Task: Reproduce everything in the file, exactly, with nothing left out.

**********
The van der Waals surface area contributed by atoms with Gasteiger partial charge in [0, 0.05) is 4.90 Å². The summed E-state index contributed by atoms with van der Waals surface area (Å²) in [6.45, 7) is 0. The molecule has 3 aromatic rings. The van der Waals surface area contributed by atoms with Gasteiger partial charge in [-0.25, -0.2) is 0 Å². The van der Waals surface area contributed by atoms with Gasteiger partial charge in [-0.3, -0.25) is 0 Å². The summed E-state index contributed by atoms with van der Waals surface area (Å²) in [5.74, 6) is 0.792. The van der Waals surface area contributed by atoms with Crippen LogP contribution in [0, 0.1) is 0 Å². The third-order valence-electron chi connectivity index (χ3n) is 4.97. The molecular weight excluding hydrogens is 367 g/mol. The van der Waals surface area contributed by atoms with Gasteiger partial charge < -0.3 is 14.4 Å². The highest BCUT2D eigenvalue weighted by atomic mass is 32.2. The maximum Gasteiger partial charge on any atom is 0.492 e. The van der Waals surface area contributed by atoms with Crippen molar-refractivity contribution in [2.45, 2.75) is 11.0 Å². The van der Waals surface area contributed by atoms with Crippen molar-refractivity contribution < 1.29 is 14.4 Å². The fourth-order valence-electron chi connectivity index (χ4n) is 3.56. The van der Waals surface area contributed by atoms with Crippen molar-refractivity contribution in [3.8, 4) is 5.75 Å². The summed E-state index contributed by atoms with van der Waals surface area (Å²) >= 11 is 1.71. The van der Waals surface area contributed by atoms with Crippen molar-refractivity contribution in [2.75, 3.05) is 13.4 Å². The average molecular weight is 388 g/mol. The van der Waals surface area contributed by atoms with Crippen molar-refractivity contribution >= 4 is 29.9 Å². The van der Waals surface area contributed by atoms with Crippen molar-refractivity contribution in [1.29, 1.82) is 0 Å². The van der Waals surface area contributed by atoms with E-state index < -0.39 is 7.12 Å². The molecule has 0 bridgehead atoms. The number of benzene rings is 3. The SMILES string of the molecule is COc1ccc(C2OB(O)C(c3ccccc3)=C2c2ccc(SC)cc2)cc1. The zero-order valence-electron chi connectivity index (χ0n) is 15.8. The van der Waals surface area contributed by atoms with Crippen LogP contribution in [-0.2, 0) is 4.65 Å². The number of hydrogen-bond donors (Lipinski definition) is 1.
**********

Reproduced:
The van der Waals surface area contributed by atoms with Gasteiger partial charge in [0, 0.05) is 4.90 Å². The summed E-state index contributed by atoms with van der Waals surface area (Å²) in [6.45, 7) is 0. The molecule has 3 aromatic rings. The van der Waals surface area contributed by atoms with Gasteiger partial charge in [-0.25, -0.2) is 0 Å². The van der Waals surface area contributed by atoms with Gasteiger partial charge in [-0.3, -0.25) is 0 Å². The summed E-state index contributed by atoms with van der Waals surface area (Å²) in [5.74, 6) is 0.792. The van der Waals surface area contributed by atoms with Crippen LogP contribution in [0, 0.1) is 0 Å². The third-order valence-electron chi connectivity index (χ3n) is 4.97. The molecular weight excluding hydrogens is 367 g/mol. The van der Waals surface area contributed by atoms with Gasteiger partial charge < -0.3 is 14.4 Å². The highest BCUT2D eigenvalue weighted by atomic mass is 32.2. The maximum Gasteiger partial charge on any atom is 0.492 e. The van der Waals surface area contributed by atoms with Crippen molar-refractivity contribution in [2.45, 2.75) is 11.0 Å². The van der Waals surface area contributed by atoms with Crippen molar-refractivity contribution < 1.29 is 14.4 Å². The fourth-order valence-electron chi connectivity index (χ4n) is 3.56. The van der Waals surface area contributed by atoms with Crippen molar-refractivity contribution in [3.8, 4) is 5.75 Å². The summed E-state index contributed by atoms with van der Waals surface area (Å²) >= 11 is 1.71. The van der Waals surface area contributed by atoms with Crippen molar-refractivity contribution in [2.75, 3.05) is 13.4 Å². The average molecular weight is 388 g/mol. The van der Waals surface area contributed by atoms with Crippen molar-refractivity contribution >= 4 is 29.9 Å². The van der Waals surface area contributed by atoms with Crippen molar-refractivity contribution in [1.29, 1.82) is 0 Å². The van der Waals surface area contributed by atoms with E-state index < -0.39 is 7.12 Å². The molecule has 0 bridgehead atoms. The number of benzene rings is 3. The SMILES string of the molecule is COc1ccc(C2OB(O)C(c3ccccc3)=C2c2ccc(SC)cc2)cc1. The zero-order valence-electron chi connectivity index (χ0n) is 15.8. The van der Waals surface area contributed by atoms with Crippen LogP contribution in [-0.2, 0) is 4.65 Å². The number of hydrogen-bond donors (Lipinski definition) is 1.